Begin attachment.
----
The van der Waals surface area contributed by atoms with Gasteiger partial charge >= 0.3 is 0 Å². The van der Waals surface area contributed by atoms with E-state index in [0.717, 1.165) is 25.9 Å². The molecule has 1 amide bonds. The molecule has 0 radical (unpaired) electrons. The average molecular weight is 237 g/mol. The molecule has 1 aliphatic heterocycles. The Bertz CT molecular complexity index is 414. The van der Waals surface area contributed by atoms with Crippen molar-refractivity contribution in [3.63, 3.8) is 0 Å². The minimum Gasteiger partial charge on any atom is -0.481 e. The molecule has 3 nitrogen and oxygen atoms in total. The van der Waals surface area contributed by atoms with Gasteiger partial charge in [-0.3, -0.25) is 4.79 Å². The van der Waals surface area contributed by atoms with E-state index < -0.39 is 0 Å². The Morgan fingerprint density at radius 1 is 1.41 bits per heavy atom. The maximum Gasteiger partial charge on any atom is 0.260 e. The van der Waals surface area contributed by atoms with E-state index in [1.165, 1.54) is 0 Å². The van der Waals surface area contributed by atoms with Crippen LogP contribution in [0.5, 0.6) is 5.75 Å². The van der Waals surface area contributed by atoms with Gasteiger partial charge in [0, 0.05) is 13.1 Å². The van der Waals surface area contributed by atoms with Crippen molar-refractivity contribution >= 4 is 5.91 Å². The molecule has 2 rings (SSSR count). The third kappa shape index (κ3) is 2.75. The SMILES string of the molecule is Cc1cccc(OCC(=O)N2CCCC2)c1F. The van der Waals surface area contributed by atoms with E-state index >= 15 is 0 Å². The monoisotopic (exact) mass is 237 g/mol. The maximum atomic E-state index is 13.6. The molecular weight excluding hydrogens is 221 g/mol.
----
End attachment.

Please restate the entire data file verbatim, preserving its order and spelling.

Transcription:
The van der Waals surface area contributed by atoms with Gasteiger partial charge >= 0.3 is 0 Å². The van der Waals surface area contributed by atoms with E-state index in [0.717, 1.165) is 25.9 Å². The molecule has 1 amide bonds. The molecule has 0 radical (unpaired) electrons. The average molecular weight is 237 g/mol. The molecule has 1 aliphatic heterocycles. The Bertz CT molecular complexity index is 414. The van der Waals surface area contributed by atoms with Crippen molar-refractivity contribution in [3.63, 3.8) is 0 Å². The minimum Gasteiger partial charge on any atom is -0.481 e. The molecule has 3 nitrogen and oxygen atoms in total. The van der Waals surface area contributed by atoms with Gasteiger partial charge in [-0.3, -0.25) is 4.79 Å². The van der Waals surface area contributed by atoms with E-state index < -0.39 is 0 Å². The Morgan fingerprint density at radius 1 is 1.41 bits per heavy atom. The maximum Gasteiger partial charge on any atom is 0.260 e. The van der Waals surface area contributed by atoms with E-state index in [1.165, 1.54) is 0 Å². The van der Waals surface area contributed by atoms with Crippen LogP contribution in [0.5, 0.6) is 5.75 Å². The van der Waals surface area contributed by atoms with Gasteiger partial charge in [0, 0.05) is 13.1 Å². The van der Waals surface area contributed by atoms with Crippen molar-refractivity contribution >= 4 is 5.91 Å². The molecule has 2 rings (SSSR count). The third kappa shape index (κ3) is 2.75. The SMILES string of the molecule is Cc1cccc(OCC(=O)N2CCCC2)c1F. The van der Waals surface area contributed by atoms with E-state index >= 15 is 0 Å². The monoisotopic (exact) mass is 237 g/mol. The maximum atomic E-state index is 13.6. The molecular weight excluding hydrogens is 221 g/mol.